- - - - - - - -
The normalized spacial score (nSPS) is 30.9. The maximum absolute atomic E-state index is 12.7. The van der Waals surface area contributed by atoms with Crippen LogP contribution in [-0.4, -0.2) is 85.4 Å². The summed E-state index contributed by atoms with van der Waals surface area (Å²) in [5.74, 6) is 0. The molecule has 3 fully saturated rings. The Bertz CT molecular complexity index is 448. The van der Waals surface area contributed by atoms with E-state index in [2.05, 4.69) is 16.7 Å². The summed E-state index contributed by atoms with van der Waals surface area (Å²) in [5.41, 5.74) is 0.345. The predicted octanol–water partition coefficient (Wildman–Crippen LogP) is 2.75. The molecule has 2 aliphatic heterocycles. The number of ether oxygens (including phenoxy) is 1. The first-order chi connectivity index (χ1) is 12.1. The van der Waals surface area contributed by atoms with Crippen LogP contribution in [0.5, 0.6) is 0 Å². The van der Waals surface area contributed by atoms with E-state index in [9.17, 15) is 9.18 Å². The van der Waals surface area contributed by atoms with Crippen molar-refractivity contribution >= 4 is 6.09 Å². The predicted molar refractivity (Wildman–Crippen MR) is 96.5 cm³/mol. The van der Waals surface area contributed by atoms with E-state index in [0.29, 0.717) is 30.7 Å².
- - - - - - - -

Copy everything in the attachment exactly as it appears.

The normalized spacial score (nSPS) is 30.9. The maximum absolute atomic E-state index is 12.7. The van der Waals surface area contributed by atoms with Crippen LogP contribution in [-0.4, -0.2) is 85.4 Å². The summed E-state index contributed by atoms with van der Waals surface area (Å²) in [5.74, 6) is 0. The molecule has 3 fully saturated rings. The Bertz CT molecular complexity index is 448. The van der Waals surface area contributed by atoms with E-state index in [2.05, 4.69) is 16.7 Å². The summed E-state index contributed by atoms with van der Waals surface area (Å²) in [5.41, 5.74) is 0.345. The predicted octanol–water partition coefficient (Wildman–Crippen LogP) is 2.75. The molecule has 2 aliphatic heterocycles. The number of ether oxygens (including phenoxy) is 1. The first-order chi connectivity index (χ1) is 12.1. The van der Waals surface area contributed by atoms with Crippen LogP contribution in [0.5, 0.6) is 0 Å². The van der Waals surface area contributed by atoms with E-state index in [9.17, 15) is 9.18 Å². The van der Waals surface area contributed by atoms with Crippen molar-refractivity contribution >= 4 is 6.09 Å². The predicted molar refractivity (Wildman–Crippen MR) is 96.5 cm³/mol. The van der Waals surface area contributed by atoms with E-state index in [0.29, 0.717) is 30.7 Å².